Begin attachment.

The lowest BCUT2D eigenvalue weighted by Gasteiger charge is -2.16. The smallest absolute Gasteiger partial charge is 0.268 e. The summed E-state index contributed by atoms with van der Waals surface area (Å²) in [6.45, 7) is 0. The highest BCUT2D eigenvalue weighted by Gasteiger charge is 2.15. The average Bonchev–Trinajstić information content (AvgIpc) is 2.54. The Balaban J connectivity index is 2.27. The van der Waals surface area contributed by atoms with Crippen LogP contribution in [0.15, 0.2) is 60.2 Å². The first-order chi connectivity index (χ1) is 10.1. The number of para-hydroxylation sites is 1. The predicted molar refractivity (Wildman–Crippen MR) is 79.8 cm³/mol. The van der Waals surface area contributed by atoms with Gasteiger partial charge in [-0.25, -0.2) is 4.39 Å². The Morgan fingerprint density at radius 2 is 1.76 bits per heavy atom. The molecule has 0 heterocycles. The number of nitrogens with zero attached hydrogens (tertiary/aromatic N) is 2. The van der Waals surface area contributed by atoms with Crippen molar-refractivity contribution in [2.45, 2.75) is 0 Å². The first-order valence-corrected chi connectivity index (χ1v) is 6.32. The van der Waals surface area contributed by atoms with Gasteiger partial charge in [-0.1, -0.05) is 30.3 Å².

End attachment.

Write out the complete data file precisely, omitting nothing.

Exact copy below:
The lowest BCUT2D eigenvalue weighted by Gasteiger charge is -2.16. The smallest absolute Gasteiger partial charge is 0.268 e. The summed E-state index contributed by atoms with van der Waals surface area (Å²) in [6.45, 7) is 0. The highest BCUT2D eigenvalue weighted by Gasteiger charge is 2.15. The average Bonchev–Trinajstić information content (AvgIpc) is 2.54. The Balaban J connectivity index is 2.27. The van der Waals surface area contributed by atoms with Crippen LogP contribution in [0.15, 0.2) is 60.2 Å². The first-order chi connectivity index (χ1) is 10.1. The number of para-hydroxylation sites is 1. The predicted molar refractivity (Wildman–Crippen MR) is 79.8 cm³/mol. The van der Waals surface area contributed by atoms with Gasteiger partial charge in [-0.25, -0.2) is 4.39 Å². The Morgan fingerprint density at radius 2 is 1.76 bits per heavy atom. The molecule has 0 heterocycles. The number of nitrogens with zero attached hydrogens (tertiary/aromatic N) is 2. The van der Waals surface area contributed by atoms with Crippen molar-refractivity contribution in [2.45, 2.75) is 0 Å². The first-order valence-corrected chi connectivity index (χ1v) is 6.32. The van der Waals surface area contributed by atoms with Gasteiger partial charge in [-0.1, -0.05) is 30.3 Å².